(2) Where adequate compensation within the meaning of paragraph 1 is not possible, particularly where the honour or social prestige of a natural person has been seriously affected, the latter is also entitled to financial compensation for non-material damage.

(3) The amount of the compensation under paragraph 2 shall be determined by the court with reference to the seriousness of the non‑material damage and the circumstances in which the unlawfulness occurred.’

13 Article 4 of Law No 381/2001 on compulsory contractual insurance against civil liability in respect of the use of a motor vehicle (‘Slovak Law on compulsory insurance’) provides:

‘(1) Insurance against civil liability applies to any person who is liable for damage caused by the use of the motor vehicle referred to in the insurance contract.

(2) The insured person has the right under the civil liability insurance to expect that the insurer will meet on his behalf asserted and demonstrated claims by the injured party for compensation in respect of:

(a) personal injury and expenses in the event of death,

(b) loss caused to the person injured as a result of the destruction, theft or loss of property,

(c) properly incurred legal costs for the enforcement of claims under (a), (b) and (d), where the insurer has not fulfilled its obligations under Article 11(6)(a) or (b) or has unlawfully declined or reduced performance under the insurance contract,

(d) loss of earnings.

(3) The insured person has the right under the civil liability insurance to expect that the insurer will meet on his behalf current, demonstrated and disbursed medical costs, daily allowances, social security benefits, accident benefits, accident insurance payments, retirement benefits, retirement benefits for military and police officers and annuities from old‑age pension saving schemes, if the insured person is required to compensate the relevant persons for such expenses.’

Czech law

14 Article 11 of Law No 40/1964 on the Civil Code (‘the Czech Civil Code’) states:

‘Natural persons are entitled to the protection of their person, particularly life and health, civic honour and human dignity, privacy, reputation and their freedom of expression.’

15 Article 13 of the Czech Civil Code provides:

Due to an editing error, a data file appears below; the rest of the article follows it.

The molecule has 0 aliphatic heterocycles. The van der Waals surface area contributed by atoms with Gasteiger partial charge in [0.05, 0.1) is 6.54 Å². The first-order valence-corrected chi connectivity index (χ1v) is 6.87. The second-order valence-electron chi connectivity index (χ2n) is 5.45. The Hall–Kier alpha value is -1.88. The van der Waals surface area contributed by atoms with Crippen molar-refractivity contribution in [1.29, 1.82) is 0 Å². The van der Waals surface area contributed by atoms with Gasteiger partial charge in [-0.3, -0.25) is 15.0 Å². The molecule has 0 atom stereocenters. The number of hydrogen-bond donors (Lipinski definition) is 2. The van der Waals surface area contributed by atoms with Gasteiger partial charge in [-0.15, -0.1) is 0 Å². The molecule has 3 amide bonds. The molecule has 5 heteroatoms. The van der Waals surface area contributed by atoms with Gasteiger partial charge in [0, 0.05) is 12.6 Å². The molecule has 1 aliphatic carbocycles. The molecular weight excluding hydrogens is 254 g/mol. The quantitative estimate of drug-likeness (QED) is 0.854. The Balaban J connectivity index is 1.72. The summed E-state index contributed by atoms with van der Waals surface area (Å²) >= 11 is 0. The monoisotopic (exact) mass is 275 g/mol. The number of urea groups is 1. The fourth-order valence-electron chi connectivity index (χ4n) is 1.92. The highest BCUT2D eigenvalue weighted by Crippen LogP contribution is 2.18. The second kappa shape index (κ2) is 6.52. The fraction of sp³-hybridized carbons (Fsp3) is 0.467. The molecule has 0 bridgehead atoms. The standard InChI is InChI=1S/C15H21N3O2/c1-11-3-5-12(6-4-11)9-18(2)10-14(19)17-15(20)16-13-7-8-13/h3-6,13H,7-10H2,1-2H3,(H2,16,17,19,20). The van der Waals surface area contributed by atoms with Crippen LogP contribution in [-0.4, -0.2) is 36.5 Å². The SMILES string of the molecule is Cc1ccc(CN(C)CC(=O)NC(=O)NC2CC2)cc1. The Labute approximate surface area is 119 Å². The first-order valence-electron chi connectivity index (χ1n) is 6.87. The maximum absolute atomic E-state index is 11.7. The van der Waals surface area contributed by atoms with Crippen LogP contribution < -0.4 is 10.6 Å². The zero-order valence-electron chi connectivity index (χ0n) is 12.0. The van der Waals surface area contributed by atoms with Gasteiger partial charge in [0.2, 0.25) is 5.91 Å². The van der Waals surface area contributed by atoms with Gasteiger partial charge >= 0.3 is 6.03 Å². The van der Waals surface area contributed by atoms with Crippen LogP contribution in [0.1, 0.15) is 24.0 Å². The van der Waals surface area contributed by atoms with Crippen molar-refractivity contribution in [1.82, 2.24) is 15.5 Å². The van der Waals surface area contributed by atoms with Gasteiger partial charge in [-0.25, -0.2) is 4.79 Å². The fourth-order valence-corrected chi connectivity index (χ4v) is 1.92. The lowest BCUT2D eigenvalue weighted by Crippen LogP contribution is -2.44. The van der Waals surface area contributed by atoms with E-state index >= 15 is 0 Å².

‘(1) Natural persons have in particular the right to require that others desist from unlawful conduct damaging to their personal rights, that the consequences of such conduct be eliminated and that adequate compensation be given.

(2) Where adequate compensation within the meaning of paragraph 1 is not possible, particularly where the honour or social prestige of a natural person has been seriously affected, the latter is also entitled to financial compensation for non-material damage.

(3) The amount of the compensation under paragraph 2 shall be determined by the court with reference to the seriousness of the non‑material damage and the circumstances in which the unlawfulness occurred.’

16 Article 444 of the Czech Civil Code provides:

‘(1) In the event of personal injuries, the harm suffered by the injured person and the social harm caused shall give rise to lump-sum compensation.

(3) In the event of death, survivor dependents shall benefit from lump‑sum compensation in the amount of:

(a) 240 000 [Czech koruny (CZK)] for the loss of a spouse;

…’

17 Article 6 of Law No 168/1999 on insurance against civil liability in respect of the use of a vehicle (‘Czech Law on compulsory insurance’) states:

‘(1) Civil liability insurance shall cover any person responsible for damage caused by the use of the vehicle referred to in the insurance contract.

(2) Save where this law provides otherwise, the insured person is entitled to expect that the insurer will meet on his behalf, within the scope and amount laid down by the Civil Code, claims arising from

(a) personal injury or death,

(b) loss caused to the person insured as a result of the deterioration, destruction or loss of property, and damage caused by the theft of property, if the physical person has lost control over it,

(c) loss of earnings,

(d) properly incurred legal costs for the enforcement of claims under (a), (b) and (c); in the case of (b) and (c), however, only in the event of failure by the insurer to comply with the time limit in Article 9(3), or the insurer’s unjustified refusal or reduction of performance under the insurance contract,

provided the injured party has asserted and enforced his claim, and provided the damaging event for which the person insured is responsible occurred within the period of validity of the liability insurance, save for the period of its interruption.’

The dispute in the main proceedings and the questions referred for a preliminary ruling

18 It is apparent from the order for reference and the information provided by the referring court in response to a request for clarification made by the Court of Justice, pursuant to Article 101 of its Rules of Procedure, that, on 7 August 2008, Mr H. died in Czech territory in a road traffic accident caused by Mr P., who was driving a private motor vehicle belonging to Mrs H.

19 Mrs H.’s car, registered in Slovakia and in which Mr H. was a passenger, collided with a heavy goods vehicle registered in the Czech Republic. At the time of the accident, Mrs H. and her daughter were in Slovakia.